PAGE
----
Ravens First Playoff Game

Flashback Friday Ravens First Playoff Game

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Tomorrow marks the 16th anniversary of the Ravens’ first playoff game.

After everything that happened with the Colts, and a 24-39-1 record in the franchise’s first four seasons, the 2000 Ravens returned playoff football to Baltimore fans for the first time since 1977.

It took 16 years from when the Colts left for Indianapolis to witness a winning football team again. And now, 16 years later, we look back at the first playoff game in franchise history.

The 2000 Ravens personified toughness. Not only were they led by their legendary defense, but they endured more than a few challenges and criticisms along the way. Moreover, their 12 regular season wins weren’t even good enough to win the division. The Tennessee Titans took the AFC Central crown with a 13-3 record.

After allowing a minuscule 10.3 points per game, the Ravens were rewarded with a wildcard home game against a Denver team that was just two years removed from winning its second consecutive Super Bowl. Baltimore entered that game on a 7-game winning streak, during which its offense scored at least 24 points in all but one game, and its defense allowed a total of 67 points.

The 2000 Ravens offense had key veterans like Jonathan Ogden, Shannon Sharpe, Trent Dilfer, and Qadry Ismail leading the way. But it was rookie running back Jamal Lewis who made the biggest impact.

The 5th overall pick that year racked up 1,660 yards from scrimmage and six touchdowns during the regular season, despite splitting time with Priest Holmes. That afternoon, he would be as valuable as ever.

In 5-degree wind chill, both passing games struggled. Two Denver quarterbacks (Gus Frerotte and Jarious Jackson) and Trent Dilfer combined to throw for 308 yards, one touchdown, and one interception.

Lewis picked up the slack in a big way, toting the rock 30 times for 110 yards and two scores. Ogden was key to Baltimore’s rushing attack, as Lewis’ 14 runs to his side resulted in 75 yards and a score.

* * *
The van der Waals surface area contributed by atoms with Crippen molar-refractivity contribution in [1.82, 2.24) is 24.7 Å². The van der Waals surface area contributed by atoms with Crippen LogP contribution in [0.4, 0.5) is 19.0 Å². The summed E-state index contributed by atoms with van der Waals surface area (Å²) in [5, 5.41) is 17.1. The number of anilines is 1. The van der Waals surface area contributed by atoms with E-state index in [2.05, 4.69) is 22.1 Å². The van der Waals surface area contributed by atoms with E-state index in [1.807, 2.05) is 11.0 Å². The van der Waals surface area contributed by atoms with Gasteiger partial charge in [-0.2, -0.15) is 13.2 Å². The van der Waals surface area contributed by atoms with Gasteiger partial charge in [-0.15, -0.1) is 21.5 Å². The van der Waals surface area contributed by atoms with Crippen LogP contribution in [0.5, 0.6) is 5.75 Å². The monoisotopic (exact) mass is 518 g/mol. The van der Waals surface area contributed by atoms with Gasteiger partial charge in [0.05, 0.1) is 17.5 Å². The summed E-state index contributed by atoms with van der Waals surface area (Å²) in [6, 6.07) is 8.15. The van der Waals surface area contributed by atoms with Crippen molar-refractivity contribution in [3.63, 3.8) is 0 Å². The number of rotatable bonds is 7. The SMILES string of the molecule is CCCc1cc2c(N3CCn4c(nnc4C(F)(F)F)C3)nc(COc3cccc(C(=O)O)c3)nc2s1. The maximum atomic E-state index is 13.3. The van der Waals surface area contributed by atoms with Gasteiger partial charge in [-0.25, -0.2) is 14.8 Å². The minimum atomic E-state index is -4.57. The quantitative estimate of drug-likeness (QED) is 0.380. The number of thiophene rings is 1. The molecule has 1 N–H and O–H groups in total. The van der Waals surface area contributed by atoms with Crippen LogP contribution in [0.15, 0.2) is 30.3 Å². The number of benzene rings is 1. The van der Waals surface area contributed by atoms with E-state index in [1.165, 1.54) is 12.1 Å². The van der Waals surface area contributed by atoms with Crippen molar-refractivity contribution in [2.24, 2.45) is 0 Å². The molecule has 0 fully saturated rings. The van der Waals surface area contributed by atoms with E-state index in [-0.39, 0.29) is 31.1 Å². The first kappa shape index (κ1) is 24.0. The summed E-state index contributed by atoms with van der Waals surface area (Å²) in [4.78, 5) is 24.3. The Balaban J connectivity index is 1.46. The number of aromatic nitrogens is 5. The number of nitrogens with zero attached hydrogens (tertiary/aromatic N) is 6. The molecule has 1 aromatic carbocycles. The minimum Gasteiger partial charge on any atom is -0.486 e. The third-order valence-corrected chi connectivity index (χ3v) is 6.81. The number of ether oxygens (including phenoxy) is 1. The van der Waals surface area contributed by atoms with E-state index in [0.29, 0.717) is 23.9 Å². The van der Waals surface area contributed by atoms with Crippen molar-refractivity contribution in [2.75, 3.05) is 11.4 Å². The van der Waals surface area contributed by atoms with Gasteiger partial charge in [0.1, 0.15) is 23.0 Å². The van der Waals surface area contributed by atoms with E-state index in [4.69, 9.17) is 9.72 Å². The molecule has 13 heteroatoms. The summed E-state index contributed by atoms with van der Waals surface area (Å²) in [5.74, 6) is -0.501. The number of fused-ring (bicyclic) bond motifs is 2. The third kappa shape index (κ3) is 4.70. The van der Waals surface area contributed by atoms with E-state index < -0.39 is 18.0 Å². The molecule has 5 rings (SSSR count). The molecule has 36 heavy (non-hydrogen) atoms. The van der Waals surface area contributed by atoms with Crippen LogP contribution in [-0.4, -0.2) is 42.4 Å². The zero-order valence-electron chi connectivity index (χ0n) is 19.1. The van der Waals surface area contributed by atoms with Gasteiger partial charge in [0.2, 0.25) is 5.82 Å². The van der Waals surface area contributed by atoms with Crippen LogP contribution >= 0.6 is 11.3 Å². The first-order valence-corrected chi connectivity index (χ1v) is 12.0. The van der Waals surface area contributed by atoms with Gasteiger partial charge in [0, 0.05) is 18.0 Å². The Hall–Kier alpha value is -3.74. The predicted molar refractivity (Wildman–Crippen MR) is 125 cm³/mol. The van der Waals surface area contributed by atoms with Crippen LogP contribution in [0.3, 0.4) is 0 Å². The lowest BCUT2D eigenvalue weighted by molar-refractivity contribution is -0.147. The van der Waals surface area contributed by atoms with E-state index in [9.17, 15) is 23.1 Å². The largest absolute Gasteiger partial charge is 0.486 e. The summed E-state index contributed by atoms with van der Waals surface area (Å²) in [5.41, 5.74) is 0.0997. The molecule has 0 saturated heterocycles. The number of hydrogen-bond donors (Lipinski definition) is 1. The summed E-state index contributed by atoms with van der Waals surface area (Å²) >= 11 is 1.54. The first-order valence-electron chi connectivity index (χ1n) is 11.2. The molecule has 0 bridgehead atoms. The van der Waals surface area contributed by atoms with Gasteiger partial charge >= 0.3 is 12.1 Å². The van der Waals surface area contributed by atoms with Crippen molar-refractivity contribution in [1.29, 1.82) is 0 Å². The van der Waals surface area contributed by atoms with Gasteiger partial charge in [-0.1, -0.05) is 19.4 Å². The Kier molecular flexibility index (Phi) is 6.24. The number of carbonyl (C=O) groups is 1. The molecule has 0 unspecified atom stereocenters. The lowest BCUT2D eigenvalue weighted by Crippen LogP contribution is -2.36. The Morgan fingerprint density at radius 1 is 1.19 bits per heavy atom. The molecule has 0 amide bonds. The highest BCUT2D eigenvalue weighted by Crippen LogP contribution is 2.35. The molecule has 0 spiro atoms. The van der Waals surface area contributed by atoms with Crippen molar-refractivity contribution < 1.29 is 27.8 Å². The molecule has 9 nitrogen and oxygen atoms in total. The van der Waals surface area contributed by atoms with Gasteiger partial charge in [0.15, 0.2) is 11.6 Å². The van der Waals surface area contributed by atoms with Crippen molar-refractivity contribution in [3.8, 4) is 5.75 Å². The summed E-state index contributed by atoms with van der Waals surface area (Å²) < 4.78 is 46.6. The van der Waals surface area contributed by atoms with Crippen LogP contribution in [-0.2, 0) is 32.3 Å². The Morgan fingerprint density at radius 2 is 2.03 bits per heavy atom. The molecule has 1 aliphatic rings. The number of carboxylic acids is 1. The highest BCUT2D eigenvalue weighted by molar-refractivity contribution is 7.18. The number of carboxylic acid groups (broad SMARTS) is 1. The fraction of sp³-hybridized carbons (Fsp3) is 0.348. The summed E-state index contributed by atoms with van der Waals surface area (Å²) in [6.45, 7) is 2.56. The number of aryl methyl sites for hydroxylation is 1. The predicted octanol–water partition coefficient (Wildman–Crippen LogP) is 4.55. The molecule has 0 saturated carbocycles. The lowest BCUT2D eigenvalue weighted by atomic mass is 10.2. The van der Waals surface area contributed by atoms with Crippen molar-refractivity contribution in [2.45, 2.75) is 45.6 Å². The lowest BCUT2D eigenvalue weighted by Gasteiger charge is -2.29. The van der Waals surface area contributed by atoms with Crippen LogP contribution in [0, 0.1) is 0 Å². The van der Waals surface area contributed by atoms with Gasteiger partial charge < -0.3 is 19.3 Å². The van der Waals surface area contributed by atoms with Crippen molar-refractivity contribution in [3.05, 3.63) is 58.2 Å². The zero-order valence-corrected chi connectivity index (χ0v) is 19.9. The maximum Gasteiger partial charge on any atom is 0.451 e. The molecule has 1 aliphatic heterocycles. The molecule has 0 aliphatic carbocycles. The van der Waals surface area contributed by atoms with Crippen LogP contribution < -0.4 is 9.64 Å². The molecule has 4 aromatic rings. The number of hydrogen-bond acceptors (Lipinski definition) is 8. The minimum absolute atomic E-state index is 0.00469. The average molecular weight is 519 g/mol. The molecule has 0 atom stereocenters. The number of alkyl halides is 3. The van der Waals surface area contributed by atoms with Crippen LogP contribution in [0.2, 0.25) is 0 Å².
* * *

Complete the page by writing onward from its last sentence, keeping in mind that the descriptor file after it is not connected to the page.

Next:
Denver didn’t put up much resistance. The Broncos did manage a 31-yard field goal in the second quarter after a 12-play, 68-yard drive. However, none of their 13 other offensive drives gained more than 27 yards.

And to make matters worse, Denver nearly had a pick-six on its first defensive play following the field goal.

Instead, after Lewis bobbled Dilfer’s pass in the right flat, Sharpe seemingly came out of nowhere to snag the ball out of the air, and take it 58 yards to the house. On his way, he ran right along the sideline occupied by his former teammates.

That was the play of the game. It was the proverbial dagger. Denver was down by two scores before halftime, and had just surrendered a fluke touchdown to a man who had been a 4-time All-Pro and helped win two Super Bowls for them.

Physically and emotionally, the Ravens thoroughly beat the Broncos. In their first ever playoff game, the Ravens were victorious, 21-3. That win set the tone for a truly historic playoff run.

The 2000 Ravens didn’t just win the Super Bowl, they dismantled every opponent they faced along the way. In four games that postseason, Baltimore trailed for a total of 25:24–an average of 6:21 per game. Furthermore, the Ravens won the all-important turnover battle, 12-2.

For an offense that “wasn’t very good,” only committing two turnovers in four playoff games took some serious talent. In fact, the four defenses the Ravens faced forced a total of 16 turnovers in the games before they faced Baltimore.

It took five years for the ban of the “p-word” to be lifted. But once it was, the Ravens didn’t look back.

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Mike Fast

About Mike Fast

Mike was born and raised in Baltimore. But after a year at York College of Pennsylvania, transferred to Towson University. At York he hosted various radio shows and wrote for The Spartan (the school's newspaper). In 2005, he spoke on a panel at the 2005 IBS conference in Manhattan regarding college game day presentation. At Towson, Mike was a public address announcer for multiple sports and majored in Mass Communication, with a focus in sports broadcasting. From 2012-13, he's covered Ravens training camp, and since 2012, he's been the social media coordinator for Johns Hopkins during their home men's lacrosse games. Mike got live a life-long dream when he attended Super Bowl XLVII in New Orleans and witness the Ravens become world champions! If you choose to do so, follow Mike Fast on twitter: @MikeFastNFL More from Mike Fast

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